Ellen MacArthur Foundation members share a common purpose: a more circular economy

The problem of plastic waste is a complex issue with no simple solutions. It will take multitudes of stakeholders — governmental institutions, NGOs, industry, the public — to bring about lasting and impactful change. That is why the Ellen MacArthur Foundation is so significant and why Eastman became a member of the Foundation’s Circular Economy 100 Network (CE100). This influential organization is taking an all-hands-on-deck approach to accelerate the transition to a circular economy.

“The Ellen MacArthur Foundation’s CE100 is a mix of the public and private sector coming together all for the same purpose,” said Holli Alexander, manager of sustainability strategic initiatives for Eastman. “It includes the whole gamut of stakeholders and thought leaders who are committed to a circular economy: people who represent cities; governmental agencies; universities; nonprofits; corporations, large and small; and brands that have ambitious sustainability goals they are eager to meet. “In this collaborative environment, we can all share the challenges we’re experiencing, share ideas and collaborate to create solutions. This way, we’re leveraging thoughts and ideas through the entire value chain to develop and create those solutions more quickly.”

Renowned globally for her work on the circular economy, Ellen MacArthur made her name on the water. She was a successful long-distance yachtswoman and broke the world record for the fastest solo circumnavigation of the globe back in 2005 — the same year she became “Dame” Ellen MacArthur when her native England made her a Dame Commander of the Order of the British Empire. In 2010, after MacArthur had retired from sailing, she formed the Ellen MacArthur Foundation — a nonprofit dedicated to accelerating the transition to a circular economy. In 2015, MacArthur delivered a TED talk that helps to provide clarity on the powerful transformation that led to her retiring from sailing and starting the Foundation.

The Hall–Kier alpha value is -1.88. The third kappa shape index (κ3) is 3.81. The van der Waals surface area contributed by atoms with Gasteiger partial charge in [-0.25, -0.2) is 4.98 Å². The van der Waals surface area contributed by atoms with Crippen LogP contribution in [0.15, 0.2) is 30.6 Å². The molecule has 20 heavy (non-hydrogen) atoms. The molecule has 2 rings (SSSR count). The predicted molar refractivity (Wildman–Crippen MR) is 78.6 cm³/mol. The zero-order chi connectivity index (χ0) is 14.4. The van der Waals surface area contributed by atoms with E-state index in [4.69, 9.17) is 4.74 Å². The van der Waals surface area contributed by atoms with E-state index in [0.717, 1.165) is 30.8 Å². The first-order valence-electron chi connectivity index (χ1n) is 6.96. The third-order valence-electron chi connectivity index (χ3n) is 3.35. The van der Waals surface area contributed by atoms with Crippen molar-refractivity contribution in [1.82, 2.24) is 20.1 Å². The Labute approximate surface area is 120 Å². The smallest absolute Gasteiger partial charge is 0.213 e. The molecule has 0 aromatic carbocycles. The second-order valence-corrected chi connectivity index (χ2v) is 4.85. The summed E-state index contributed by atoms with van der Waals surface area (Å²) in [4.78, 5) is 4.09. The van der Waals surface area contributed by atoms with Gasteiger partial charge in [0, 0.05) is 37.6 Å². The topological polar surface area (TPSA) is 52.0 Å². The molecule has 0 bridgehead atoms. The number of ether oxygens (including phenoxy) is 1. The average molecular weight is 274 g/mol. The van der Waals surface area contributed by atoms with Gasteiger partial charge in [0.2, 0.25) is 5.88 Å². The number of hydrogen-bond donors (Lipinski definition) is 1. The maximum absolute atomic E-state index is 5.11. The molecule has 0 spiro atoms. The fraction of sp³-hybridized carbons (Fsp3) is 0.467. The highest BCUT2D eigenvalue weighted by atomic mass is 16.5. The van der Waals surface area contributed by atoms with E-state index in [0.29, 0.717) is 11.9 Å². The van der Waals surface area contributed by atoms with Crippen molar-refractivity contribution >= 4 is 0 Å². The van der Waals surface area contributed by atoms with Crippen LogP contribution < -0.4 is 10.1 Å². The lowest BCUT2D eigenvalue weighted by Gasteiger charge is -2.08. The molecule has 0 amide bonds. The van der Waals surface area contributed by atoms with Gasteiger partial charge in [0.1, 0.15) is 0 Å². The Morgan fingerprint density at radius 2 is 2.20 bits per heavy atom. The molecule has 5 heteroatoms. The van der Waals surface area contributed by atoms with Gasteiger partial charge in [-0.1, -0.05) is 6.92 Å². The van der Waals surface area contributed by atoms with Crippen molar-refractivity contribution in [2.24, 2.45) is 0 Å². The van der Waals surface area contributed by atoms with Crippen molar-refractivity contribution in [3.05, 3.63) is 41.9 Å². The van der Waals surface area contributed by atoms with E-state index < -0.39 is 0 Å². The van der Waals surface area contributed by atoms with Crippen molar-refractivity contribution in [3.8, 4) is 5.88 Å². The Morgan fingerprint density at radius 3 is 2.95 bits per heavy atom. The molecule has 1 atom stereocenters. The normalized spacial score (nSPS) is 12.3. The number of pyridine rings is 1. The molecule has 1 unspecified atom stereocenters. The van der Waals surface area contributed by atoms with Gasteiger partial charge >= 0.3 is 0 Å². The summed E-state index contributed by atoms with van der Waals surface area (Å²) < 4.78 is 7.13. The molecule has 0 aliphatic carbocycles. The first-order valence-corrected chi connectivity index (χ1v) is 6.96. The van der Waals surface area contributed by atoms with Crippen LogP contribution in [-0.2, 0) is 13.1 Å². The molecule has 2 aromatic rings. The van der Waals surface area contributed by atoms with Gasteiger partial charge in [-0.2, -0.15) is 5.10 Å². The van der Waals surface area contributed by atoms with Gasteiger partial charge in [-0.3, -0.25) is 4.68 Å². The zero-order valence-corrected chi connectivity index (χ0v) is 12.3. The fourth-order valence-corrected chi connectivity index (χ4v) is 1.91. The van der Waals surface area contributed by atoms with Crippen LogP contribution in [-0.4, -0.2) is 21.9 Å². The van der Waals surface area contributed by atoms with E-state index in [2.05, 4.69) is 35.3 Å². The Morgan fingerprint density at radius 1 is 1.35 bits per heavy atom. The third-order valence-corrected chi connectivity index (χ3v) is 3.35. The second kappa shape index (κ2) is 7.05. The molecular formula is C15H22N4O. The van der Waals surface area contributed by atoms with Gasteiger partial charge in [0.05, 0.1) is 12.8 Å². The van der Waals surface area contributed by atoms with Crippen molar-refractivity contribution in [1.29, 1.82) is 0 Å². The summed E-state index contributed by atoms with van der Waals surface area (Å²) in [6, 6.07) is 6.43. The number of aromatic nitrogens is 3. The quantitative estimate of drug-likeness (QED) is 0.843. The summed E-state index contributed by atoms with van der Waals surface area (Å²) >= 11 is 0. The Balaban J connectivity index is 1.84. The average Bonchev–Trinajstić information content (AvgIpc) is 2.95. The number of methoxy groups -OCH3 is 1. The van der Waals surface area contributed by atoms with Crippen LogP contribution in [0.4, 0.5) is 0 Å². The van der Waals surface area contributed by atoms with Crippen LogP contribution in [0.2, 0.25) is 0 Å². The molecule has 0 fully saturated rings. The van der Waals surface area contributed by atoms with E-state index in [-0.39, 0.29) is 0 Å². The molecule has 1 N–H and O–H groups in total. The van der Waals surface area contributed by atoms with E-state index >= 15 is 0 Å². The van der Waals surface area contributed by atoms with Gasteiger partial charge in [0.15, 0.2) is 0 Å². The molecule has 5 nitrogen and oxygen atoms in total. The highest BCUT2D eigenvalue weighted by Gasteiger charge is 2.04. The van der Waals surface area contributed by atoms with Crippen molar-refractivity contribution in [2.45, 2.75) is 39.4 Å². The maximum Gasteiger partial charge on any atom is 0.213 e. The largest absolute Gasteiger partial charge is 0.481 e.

Watch MacArthur talk about “the surprising thing I learned sailing solo around the world.”

Eastman joined the CE100 earlier in 2019 with five other new members, including McDonald’s and Mitsubishi Chemical Holdings.

David A. Golden, Eastman senior vice president, chief legal & sustainability officer and corporate secretary, is one of the Eastman team members who has already had discussions with MacArthur as well as fellow EMF partners, exchanging ideas that could lead to lasting positive impact for the globe.

“The Ellen MacArthur Foundation is a lovely framework that is essentially this: We’re all in this together; bring your best solutions to the table; let’s exchange ideas, collaborate on the best ideas and solve this complex problem together,” Golden said.

Golden said that concept of togetherness in solving an issue of such magnitude should not be forgotten.

“This isn’t a problem that only Eastman can solve, but we do have a part. And it’s important to remember that it can’t be solved if we don’t work together,” he said. “That’s where I think the Ellen MacArthur Foundation is doing such a superb job. They’re bringing people together from across the spectrum.”